Danny Murphy joins Gary Lineker, Alan Shearer and Micah Richards for Manchester City v Liverpool in the FA Cup semi-finals, live from Wembley Stadium. Coverage starts at 15:00 BST on Saturday on BBC One. Kick-off is at 15:30.
It is 753 minutes since Mohamed Salah’s last goal in open play for Liverpool but there is still absolutely no chance I would leave him out of Saturday’s FA Cup semi-final with Manchester City.
Ignoring penalties, Salah has not found the net with any of his past 38 efforts at goal over the past two months but he has to start at Wembley because he is a match-winner, and he has earned the right to play in big games like this one even if he is on a bad run.
I agree that he hasn’t been playing as well as he can do, but let’s not forget that since the 29-year-old Egyptian joined Liverpool in 2017, he has set standards with his goalscoring numbers above anything we thought could be possible.
We are judging him against his own ridiculous record and the fact his statistics over the past two months are more ordinary does not change the fact he is capable of scoring remarkable goals that no-one else on the pitch can, whoever the opposition are.
That in itself is enough of a reason to pick him, but on top of that you have to remember the effect his mere presence will have on City.
Regardless of whether Joao Cancelo, Nathan Ake or Oleksandr Zinchenko play at left-back for City this weekend, they would fear Salah at all times.
They all love to get forward themselves but they know that, when they do, they are leaving the Premier League’s best goalscorer behind them. That is a very different dynamic to anyone else they could go up against in Liverpool’s team.
While Salah didn’t score at Etihad Stadium on Sunday, he still had a huge impact on the game, not least with his perfect pass for Sadio Mane to make it 2-2 at the start of the second half.
I am expecting more of the same this time, and it would not surprise me at all if Salah actually scores the winner, because he has done it so many times before.
Liverpool need their expert link-man too
It is not just Salah whose place is in doubt. Jurgen Klopp has got some big decisions to make about who gets into his front three, because of the competition for places that first Diogo Jota and now Luis Diaz have brought to their attack.
Jota got the nod over Roberto Firmino to start against City last weekend. But I think what happened in that game means we might see more of Firmino this time.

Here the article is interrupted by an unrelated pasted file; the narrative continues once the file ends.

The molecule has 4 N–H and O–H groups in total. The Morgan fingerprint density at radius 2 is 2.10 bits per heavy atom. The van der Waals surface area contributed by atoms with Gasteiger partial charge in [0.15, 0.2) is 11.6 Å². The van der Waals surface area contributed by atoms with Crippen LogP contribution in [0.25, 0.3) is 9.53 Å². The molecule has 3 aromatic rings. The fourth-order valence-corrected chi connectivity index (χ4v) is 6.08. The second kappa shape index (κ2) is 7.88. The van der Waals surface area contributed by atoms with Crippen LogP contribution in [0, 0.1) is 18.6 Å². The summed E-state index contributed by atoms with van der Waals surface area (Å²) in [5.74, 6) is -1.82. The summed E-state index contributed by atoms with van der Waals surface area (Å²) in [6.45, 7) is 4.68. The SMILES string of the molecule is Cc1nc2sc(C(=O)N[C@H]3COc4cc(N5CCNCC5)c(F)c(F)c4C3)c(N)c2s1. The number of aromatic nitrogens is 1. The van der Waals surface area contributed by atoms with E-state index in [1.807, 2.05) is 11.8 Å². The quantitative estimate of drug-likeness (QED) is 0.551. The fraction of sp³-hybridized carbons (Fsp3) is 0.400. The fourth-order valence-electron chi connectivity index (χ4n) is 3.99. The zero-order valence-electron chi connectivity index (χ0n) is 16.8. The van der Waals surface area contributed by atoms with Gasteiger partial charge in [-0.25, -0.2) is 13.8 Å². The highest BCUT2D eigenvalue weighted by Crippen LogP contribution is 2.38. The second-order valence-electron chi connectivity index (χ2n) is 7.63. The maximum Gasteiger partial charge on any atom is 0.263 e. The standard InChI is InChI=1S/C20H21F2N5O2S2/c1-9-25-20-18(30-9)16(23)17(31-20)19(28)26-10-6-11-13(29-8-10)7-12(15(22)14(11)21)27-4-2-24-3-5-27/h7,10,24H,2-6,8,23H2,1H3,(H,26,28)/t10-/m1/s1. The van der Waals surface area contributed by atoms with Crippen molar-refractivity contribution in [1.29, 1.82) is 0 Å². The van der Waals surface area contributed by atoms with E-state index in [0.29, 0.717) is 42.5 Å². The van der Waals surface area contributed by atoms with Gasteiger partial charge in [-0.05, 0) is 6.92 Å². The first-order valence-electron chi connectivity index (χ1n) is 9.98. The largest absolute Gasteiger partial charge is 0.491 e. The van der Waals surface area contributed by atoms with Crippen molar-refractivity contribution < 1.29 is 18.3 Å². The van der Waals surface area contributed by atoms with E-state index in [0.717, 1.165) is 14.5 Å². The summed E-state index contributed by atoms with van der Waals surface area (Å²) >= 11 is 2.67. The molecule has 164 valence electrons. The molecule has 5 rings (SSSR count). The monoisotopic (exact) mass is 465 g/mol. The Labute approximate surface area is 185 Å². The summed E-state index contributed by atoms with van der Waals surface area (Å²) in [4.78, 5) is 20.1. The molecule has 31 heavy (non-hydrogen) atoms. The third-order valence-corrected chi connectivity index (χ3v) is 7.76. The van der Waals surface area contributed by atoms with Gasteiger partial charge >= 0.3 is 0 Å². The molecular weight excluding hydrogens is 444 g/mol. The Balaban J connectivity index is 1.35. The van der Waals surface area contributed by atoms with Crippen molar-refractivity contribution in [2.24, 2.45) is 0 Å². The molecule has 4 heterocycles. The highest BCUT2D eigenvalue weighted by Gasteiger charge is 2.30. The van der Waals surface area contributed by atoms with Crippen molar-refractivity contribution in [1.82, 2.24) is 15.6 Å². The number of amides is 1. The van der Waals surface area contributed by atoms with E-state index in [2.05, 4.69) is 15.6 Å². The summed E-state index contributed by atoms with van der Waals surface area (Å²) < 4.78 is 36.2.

Like Diaz, Jota has been a wonderful buy but neither of them can do the job that Firmino does for the team in keeping hold of the ball and getting it up the pitch.
Jota got his goal against City, of course, but he also gave up possession a few times when he dropped into deeper areas to try to link play up.
Firmino is by far their best player at doing that and there were a few times on Sunday when it was very obvious he wasn’t there, in the pockets that he usually operates in.
It meant Liverpool lost the ball, and you cannot do that against a team as good as City and expect to keep getting away with it.
There are pros and cons, whoever you pick. Jota is obviously much more of a goal threat – Firmino’s scoring record is nowhere near as good – but if you go with his strength there, you miss out on what Firmino gives you outside the box, and vice versa.
Given the way the game is likely to go, and how important it will be to compete with City in the middle of the pitch, I think Firmino’s reliability at linking up Liverpool’s play will see him get the nod.
Subs will play a big part too
Salah and Mane both began Wednesday’s home Champions League game against Benfica on the bench and only came on for the last half an hour or so, on a night where the Reds were always comfortably ahead on aggregate.
In contrast, City had to travel to Madrid for a really intense encounter with Atletico where they got tested and pushed right to the limit until the very end.
The fact that Liverpool were able to rest and rotate their squad more than City did in midweek might only make a tiny difference to how things go this weekend, but it will be a factor. There is no way the tempo will be any less fierce than Sunday’s was, and players will tire as the game goes on.
It doesn’t mean you write City off, because we know how much quality they have got in their squad and the consistency they have shown with their high levels of performance over what is now a period of several years.
I also feel talk of fatigue can sometimes be overestimated anyhow because, as a player at this stage of the season, whether for Liverpool or City, you are playing for your place in the next game. You don’t want to rest; you want to play as much as you can.
Even so, when the teams are as good and as closely matched as these two are, then you look for any area where one can have an advantage – and Liverpool being even a little fresher probably makes them slight favourites this time.
For both teams, though, how they use their substitutes is going to be vital, not even from a tactical perspective but from a physical one.
The decisions will be: When do you change things, who do you change and how do they impact the game?
Whichever manager gets that right – whether it be Jurgen Klopp or Pep Guardiola – is probably going to win the game, because I’d be amazed if a substitute didn’t affect the outcome of this semi-final in a big way.
Danny Murphy was speaking to BBC Sport’s Chris Bevan.